The opinion of the court was delivered by: JOHN GLEESON
GLEESON, United States District Judge:
On July 3, 1991, Mary Moore tripped and fell on the sidewalk in front of the Joseph P. Addabbo Federal Building in Queens, New York. In July 1992, Moore brought this action against the United States and the Social Security Administration to recover damages for injuries she allegedly suffered in the fall.
In her complaint, Moore alleges that the defendants were liable for the defective condition of the sidewalk on which she tripped because they owned the sidewalk and made repairs to it. (Compl. PP 5, 9). In March 1994, the defendants moved for summary judgment on the ground that it did not own the sidewalk, further contending that under New York law, an owner of property abutting a public sidewalk generally does not owe a duty to the public to keep the sidewalk in a safe condition. Conlon v. Village of Pleasantville, 146 A.D.2d 736, 537 N.Y.S.2d 221 (2d Dep't 1989).
In response to the United States' motion, Moore does not dispute that the City of New York, not the United States, owns the sidewalk on which she fell. Rather, Moore contends that the United States repaired and constructed portions of the sidewalk, and thus created the allegedly defective condition. (Statement Pursuant to Local Rule 3(G) P 3; Mem. In Opp. To Def.'s Mot. For Summary Judgment at 3).
In response to these assertions, the government has submitted a Supplemental Declaration of Eugene Coursey, who is employed by the United States General Services Administration as the Building Manager of the Joseph P. Addabbo Federal Building. It states that the building and surrounding premises, including the New York City-owned sidewalk on which the plaintiff fell, were constructed by an independent contractor, Terminal Construction Corporation, and its subcontractors. (Id. P 2). The sidewalk was constructed in 1988. Although there was some minor work performed in 1992 on a "seating area" on Parsons Boulevard, there is no dispute that this area is separate from, and the work did not affect, the area of the sidewalk where the plaintiff fell. (Id. at 4; Plf.'s Statement Pursuant to Local Rule 3(G) P 9, Ex. C).
Moore does not disputed the assertion that the United States did not construct the sidewalk on which she fell, and candidly admitted at oral argument that she could not do so in good faith. (Tr. of Oral Argument, Mar. 3, 1995, at 7-8).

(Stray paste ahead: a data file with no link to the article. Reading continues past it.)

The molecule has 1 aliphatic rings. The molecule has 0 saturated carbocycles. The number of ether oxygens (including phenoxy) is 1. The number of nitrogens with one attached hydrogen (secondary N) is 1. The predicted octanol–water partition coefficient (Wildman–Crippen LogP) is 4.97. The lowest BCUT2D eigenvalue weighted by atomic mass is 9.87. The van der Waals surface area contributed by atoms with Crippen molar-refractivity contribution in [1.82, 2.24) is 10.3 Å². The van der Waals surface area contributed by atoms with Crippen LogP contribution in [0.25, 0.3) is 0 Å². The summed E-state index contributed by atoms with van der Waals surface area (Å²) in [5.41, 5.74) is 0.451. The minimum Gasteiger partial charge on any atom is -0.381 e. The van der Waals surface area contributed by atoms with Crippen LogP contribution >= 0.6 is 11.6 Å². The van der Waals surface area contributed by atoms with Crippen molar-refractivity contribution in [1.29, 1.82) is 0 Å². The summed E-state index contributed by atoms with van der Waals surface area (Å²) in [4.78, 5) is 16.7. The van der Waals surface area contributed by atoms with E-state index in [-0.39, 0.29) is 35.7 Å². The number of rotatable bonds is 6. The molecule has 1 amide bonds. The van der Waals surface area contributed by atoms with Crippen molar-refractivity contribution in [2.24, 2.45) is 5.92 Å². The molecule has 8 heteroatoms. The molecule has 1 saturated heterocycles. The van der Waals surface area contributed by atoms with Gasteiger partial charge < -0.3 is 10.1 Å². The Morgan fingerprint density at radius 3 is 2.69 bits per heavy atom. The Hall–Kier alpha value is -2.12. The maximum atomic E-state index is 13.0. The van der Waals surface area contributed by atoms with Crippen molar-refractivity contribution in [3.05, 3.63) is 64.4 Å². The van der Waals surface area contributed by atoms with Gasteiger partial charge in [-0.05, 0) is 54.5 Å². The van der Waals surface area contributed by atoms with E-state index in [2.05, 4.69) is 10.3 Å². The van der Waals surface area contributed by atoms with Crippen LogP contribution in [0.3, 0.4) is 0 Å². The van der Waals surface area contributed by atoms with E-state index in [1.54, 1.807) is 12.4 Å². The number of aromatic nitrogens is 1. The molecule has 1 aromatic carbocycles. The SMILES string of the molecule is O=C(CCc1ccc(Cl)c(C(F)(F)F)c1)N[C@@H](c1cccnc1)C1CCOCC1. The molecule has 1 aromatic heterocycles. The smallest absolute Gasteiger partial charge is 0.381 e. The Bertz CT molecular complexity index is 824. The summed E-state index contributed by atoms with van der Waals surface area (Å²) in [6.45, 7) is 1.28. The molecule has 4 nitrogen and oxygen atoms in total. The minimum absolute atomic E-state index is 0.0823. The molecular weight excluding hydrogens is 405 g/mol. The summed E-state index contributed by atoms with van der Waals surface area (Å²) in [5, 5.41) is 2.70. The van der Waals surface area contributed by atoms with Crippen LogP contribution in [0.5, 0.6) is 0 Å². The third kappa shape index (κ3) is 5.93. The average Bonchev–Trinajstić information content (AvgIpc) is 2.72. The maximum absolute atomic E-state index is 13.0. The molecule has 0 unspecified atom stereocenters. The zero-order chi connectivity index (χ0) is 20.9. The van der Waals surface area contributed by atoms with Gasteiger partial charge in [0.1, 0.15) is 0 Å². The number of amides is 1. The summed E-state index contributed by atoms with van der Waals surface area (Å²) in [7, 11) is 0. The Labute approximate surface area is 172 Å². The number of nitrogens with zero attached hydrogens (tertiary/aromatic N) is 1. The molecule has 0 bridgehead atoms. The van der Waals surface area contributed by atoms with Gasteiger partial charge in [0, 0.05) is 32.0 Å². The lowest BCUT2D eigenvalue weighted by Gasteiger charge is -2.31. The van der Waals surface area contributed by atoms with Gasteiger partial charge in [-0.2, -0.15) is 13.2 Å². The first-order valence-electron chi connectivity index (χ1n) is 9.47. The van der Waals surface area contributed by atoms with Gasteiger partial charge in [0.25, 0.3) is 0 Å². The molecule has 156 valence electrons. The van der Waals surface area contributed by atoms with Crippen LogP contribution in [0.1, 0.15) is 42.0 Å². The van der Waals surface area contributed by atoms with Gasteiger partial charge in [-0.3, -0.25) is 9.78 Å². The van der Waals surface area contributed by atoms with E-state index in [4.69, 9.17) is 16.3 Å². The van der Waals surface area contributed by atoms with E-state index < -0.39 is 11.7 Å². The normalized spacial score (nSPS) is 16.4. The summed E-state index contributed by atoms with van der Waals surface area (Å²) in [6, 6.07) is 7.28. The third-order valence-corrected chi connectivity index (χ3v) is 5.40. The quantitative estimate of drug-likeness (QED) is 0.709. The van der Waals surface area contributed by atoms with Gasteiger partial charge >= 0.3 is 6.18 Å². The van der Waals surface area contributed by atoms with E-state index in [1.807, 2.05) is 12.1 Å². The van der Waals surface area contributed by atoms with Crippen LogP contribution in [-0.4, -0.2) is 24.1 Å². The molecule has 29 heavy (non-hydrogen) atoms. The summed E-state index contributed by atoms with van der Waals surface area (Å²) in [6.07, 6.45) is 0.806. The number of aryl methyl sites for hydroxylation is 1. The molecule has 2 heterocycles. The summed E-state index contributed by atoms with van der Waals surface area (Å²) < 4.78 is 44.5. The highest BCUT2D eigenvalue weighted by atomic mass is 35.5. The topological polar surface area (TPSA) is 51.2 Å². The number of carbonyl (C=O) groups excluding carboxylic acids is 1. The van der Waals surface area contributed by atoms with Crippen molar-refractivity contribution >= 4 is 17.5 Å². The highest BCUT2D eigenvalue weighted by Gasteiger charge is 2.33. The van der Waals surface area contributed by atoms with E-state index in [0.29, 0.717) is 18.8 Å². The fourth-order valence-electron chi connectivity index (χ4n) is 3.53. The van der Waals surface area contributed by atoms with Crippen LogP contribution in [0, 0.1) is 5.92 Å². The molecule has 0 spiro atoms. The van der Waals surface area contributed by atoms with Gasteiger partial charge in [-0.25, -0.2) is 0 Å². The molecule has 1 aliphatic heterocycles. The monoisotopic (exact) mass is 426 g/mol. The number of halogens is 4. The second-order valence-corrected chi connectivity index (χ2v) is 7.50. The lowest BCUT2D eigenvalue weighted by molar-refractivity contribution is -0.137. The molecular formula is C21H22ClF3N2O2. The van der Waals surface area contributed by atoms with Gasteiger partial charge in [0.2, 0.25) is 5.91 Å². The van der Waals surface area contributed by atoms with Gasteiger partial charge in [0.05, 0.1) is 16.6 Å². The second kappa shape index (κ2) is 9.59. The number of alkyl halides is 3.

In sum, the United States does not own the sidewalk abutting the Joseph P. Addabbo Federal Building and was not involved in the creation of the allegedly defective condition which led to Moore's fall. The only remaining basis for liability, then, would be if the sidewalk constitutes a "special use" in accordance with New York law. Kobet v. Consolidated Edison Co. of New York Inc., 176 A.D.2d 785, 786, 575 N.Y.S.2d 114 (2d Dep't 1991); Balsam v. Delma Engineering Corp., 139 A.D.2d 292, 298, 532 N.Y.S.2d 105 (1st Dep't 1988), appeal dismissed in part, denied in part, 536 N.Y.S.2d 741 (N.Y. 1988). Under the special use doctrine, the defendants may be held liable if Moore can show either that (1) the defendants negligently constructed or repaired the sidewalk or (2) that the sidewalk was constructed in a special manner for the defendants' benefit. Kobet, 176 A.D.2d at 786.
However, "special use cases usually involve the installation of some object in the sidewalk or street or some variance in the construction thereof," Balsam, 139 A.D.2d at 298, such as the installation of rails in the sidewalk to facilitate the removal of refuse, the placement of a protruding pipe for heating oil, or the installation of a driveway cut-out. Id. at 298-99 (citing cases). Thus, all special use cases involve an accommodation that allows the adjoining landowner to use the sidewalk "in a manner different from that of the general populace." Id. at 299. As the Court of Appeals has recently stated: "the special use exception is reserved for situations where a landowner whose property abuts a public street or sidewalk derives a special benefit from that property unrelated to the public use, and is therefore required to maintain a portion of that property." Poirier v. City of Schenectady, 85 N.Y.2d 310, 1995 N.Y. LEXIS 684, *7, 1995 WL 124620, *2, 624 N.Y.S.2d 555, 648 N.E.2d 1318 (N.Y. Mar. 23, 1995). Although the sidewalk where plaintiff fell is constructed of bricks rather than concrete, it does not contain any such special accommodation, and Moore did not argue otherwise in her opposition to the motion. (See Tr. of Oral Argument at 9).
There is thus no genuine issue of material fact requiring trial. It is not disputed that the defendants do not own the sidewalk and did not build it, and the Court concludes as a matter of law that the "special use" doctrine does not apply to the facts presented by this case. Accordingly, as stated on the record at oral argument, summary judgment is granted to the defendants.
United States District ...